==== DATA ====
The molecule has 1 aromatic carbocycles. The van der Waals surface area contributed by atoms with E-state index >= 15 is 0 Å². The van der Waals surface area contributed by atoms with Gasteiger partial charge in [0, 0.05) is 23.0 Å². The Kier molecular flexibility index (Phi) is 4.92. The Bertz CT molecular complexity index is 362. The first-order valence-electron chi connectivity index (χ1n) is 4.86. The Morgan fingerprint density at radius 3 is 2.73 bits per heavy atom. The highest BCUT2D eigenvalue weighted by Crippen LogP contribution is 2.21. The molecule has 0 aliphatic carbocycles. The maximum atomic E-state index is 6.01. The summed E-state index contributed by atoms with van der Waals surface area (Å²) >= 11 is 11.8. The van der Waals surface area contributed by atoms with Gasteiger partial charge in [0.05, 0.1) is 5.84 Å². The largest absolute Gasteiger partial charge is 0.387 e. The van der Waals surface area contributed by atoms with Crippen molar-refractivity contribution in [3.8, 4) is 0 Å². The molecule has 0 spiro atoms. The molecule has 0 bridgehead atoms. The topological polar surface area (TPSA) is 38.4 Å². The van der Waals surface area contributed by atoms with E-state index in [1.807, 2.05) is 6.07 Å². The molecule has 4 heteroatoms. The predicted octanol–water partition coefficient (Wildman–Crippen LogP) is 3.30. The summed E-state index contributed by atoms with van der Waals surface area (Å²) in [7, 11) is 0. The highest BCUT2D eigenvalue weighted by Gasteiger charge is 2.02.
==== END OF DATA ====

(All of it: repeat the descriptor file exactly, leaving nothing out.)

The molecule has 1 aromatic carbocycles. The van der Waals surface area contributed by atoms with E-state index >= 15 is 0 Å². The van der Waals surface area contributed by atoms with Gasteiger partial charge in [0, 0.05) is 23.0 Å². The Kier molecular flexibility index (Phi) is 4.92. The Bertz CT molecular complexity index is 362. The first-order valence-electron chi connectivity index (χ1n) is 4.86. The Morgan fingerprint density at radius 3 is 2.73 bits per heavy atom. The highest BCUT2D eigenvalue weighted by Crippen LogP contribution is 2.21. The molecule has 0 aliphatic carbocycles. The maximum atomic E-state index is 6.01. The summed E-state index contributed by atoms with van der Waals surface area (Å²) >= 11 is 11.8. The van der Waals surface area contributed by atoms with Gasteiger partial charge in [0.05, 0.1) is 5.84 Å². The largest absolute Gasteiger partial charge is 0.387 e. The van der Waals surface area contributed by atoms with Crippen molar-refractivity contribution in [3.8, 4) is 0 Å². The molecule has 0 spiro atoms. The molecule has 0 bridgehead atoms. The topological polar surface area (TPSA) is 38.4 Å². The van der Waals surface area contributed by atoms with E-state index in [1.807, 2.05) is 6.07 Å². The molecule has 4 heteroatoms. The predicted octanol–water partition coefficient (Wildman–Crippen LogP) is 3.30. The summed E-state index contributed by atoms with van der Waals surface area (Å²) in [7, 11) is 0. The highest BCUT2D eigenvalue weighted by Gasteiger charge is 2.02.